Alumni interview: Q&A med Bjarne Stroustrup, Managing Director for Morgan Stanley i New York

In 1975, Bjarne got his MSc degree from Department of Mathematics at Aarhus University when the now Department of Computer Science was still embedded in the Math Department.

Bjarne Stroustrup is the inventor of the world famous C++ programming language

and author of the books ”Programming: Principles and Practice Using C++” and ”The C++ Programming Language”. He has been a researcher at AT&T Bell Labs in California and at Texas A&M University. Today, he is the managing director for Morgan Stanley’s Technology Division in New York, and a guest professor at Columbia University. Bjarne Stroustrup got his Master’s degree in 1975 in Mathematics and Computer Science from Department of Mathematics at Aarhus University. In 1979, he got his PhD degree from Cabridge University in England.

Why did you choose to study computer science at Aarhus University?

It was more or less coincidental that I started studying computer science. I actually wanted to study mathematics because it was a technical and practical subject. So I chose mathematics with computer science and expected it to be a kind of applied mathematics, and did not pay attention to the computer part. However, it turned out to be a good decision for me. Both because I was not quite the mathematician I thought I were, but also because I found machine architecture, operational systems and programming languages to be much more exciting than ”functional analysis”.

When did you decide to specialize in programming languages? 

I did not have this objective from the beginning – at first, I was curious. Could you develop a set of instructions to support better computer systems? I was probably more interested in hardware and microprogramming than most of my fellow students. My curiosity steered me towards my PhD thesis, which focused on how to render hardware support and communication in distributed systems. Later, when I was working at Bell Labs, I changed direction into creating support by using software. It was too inflexible and slow to build support for abstractions into hardware.  C++ reflects the necessity of having a programming language that supports multiple levels in a computer system at the same time. In 1979, this was new – and today it is still not the norm outside C++.

How did you use your education and the competences you gained from your computer science studies at AU?

The breadth in my education has been a significant factor – that I have learned so many different things. After Aarhus, I started working in depth with hardware systems; went on to developing operational systems and ended up doing programming languages. I do remember learning some very odd mathematics in my study time - the kind of knowledge I never expected to use in my career.  Nevertheless, when I started working on C++, it turned out that algebra came in handy with respect to analyzing the programming language. The point is that I would not be where I am today, if I had not learned about machine architecture, programming languages, compilers, data structures and so on. I was not too excited about everything I learned during my studies, but I got a pretty good and basic knowledge of many fundamental things. This is the main reason why I have been able to work in many different areas during my career.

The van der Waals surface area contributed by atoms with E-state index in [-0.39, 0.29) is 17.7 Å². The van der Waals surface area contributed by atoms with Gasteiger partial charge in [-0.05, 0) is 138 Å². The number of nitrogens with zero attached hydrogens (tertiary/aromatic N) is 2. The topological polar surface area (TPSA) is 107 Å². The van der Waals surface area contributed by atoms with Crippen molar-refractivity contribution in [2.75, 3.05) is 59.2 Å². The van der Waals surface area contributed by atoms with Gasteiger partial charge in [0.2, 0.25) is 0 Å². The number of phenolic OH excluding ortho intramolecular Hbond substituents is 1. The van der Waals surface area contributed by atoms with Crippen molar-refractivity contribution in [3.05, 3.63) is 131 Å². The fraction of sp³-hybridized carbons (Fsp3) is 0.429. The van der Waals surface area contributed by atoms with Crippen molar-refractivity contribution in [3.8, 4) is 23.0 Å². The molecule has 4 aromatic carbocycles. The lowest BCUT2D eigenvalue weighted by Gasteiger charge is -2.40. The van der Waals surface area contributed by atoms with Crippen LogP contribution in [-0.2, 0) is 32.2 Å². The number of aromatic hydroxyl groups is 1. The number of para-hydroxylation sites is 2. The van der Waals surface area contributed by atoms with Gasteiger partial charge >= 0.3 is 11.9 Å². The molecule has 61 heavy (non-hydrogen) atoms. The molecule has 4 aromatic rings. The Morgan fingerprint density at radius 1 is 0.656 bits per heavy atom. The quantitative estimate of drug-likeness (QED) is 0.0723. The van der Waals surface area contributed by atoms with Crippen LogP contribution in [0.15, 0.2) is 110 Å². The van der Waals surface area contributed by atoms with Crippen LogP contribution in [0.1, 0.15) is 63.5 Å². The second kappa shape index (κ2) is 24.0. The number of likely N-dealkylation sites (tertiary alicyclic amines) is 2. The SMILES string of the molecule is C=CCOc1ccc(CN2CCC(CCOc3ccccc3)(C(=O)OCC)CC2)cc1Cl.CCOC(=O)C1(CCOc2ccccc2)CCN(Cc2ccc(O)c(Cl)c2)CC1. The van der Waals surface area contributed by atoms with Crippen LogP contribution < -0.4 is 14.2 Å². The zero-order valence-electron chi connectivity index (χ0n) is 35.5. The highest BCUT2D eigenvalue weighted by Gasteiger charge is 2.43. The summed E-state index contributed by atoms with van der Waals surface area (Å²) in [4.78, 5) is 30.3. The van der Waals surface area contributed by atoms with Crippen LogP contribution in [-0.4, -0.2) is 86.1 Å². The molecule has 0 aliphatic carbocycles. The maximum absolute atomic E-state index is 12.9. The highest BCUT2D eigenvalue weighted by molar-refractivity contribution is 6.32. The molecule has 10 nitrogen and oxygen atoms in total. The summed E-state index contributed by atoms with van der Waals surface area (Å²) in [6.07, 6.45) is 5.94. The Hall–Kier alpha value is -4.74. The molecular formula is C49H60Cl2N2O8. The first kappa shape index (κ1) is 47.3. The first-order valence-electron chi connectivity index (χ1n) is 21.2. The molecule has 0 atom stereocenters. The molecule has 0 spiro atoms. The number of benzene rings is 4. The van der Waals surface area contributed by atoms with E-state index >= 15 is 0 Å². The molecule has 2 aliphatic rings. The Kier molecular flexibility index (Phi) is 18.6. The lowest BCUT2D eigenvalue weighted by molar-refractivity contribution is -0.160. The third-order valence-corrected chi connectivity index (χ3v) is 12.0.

What is your best advice for a computer science student?

Be curios – take in the fundamental knowledge during your studies. Even if it does not seem relevant to you now. You may find yourself in a potential and exciting situation, where you need to put the things you learned into use. In the US, people are very goal-oriented from an early age. They know exactly what kind of educations, jobs and courses they need to pursue in order to reach their goals. This is not necessarily a negative thing, but in my experience career paths can evolve and take you to unforeseen directions. If you do not stay curios, you might overlook opportunities on your way. You do not know what you are doing ten years from now, but you can improve your toolbox by learning the fundamental concepts and techniques within i.e. machine architecture, algorithms, data structures and operating systems. And math. It is also important to develop ”soft skills” – to learn to understand other people’s problems and to be able to put yourself in their place. I had a student job where I solved programming assignments for small companies in Aarhus – all sorts of companies from stone masonries and carpenters to banks that were building systems that could handle mortgages. The programming tasks funded my studies and taught me how to talk to customers. To listen and understand. I learned to take responsibility for my programming tasks, because the customer’s livelihood was dependent on me carrying out a solid piece of work.

What was your best decision ever? 

That I allowed myself to be curios and take chances. I did not know what a PhD was, but I thought it was a good idea to try it out, and see if I could make it. I was interested in immersing myself into a subject area. Later on, it was my PhD degree that opened the doors for me to Bell Labs in New Jersey, which was the most amazing place to be if you wanted to engage in practical computer science and system building. I learned so much while I was there. I was lucky – but you can only gain from luck by being aware of your options and come prepared with a good education and a little confidence.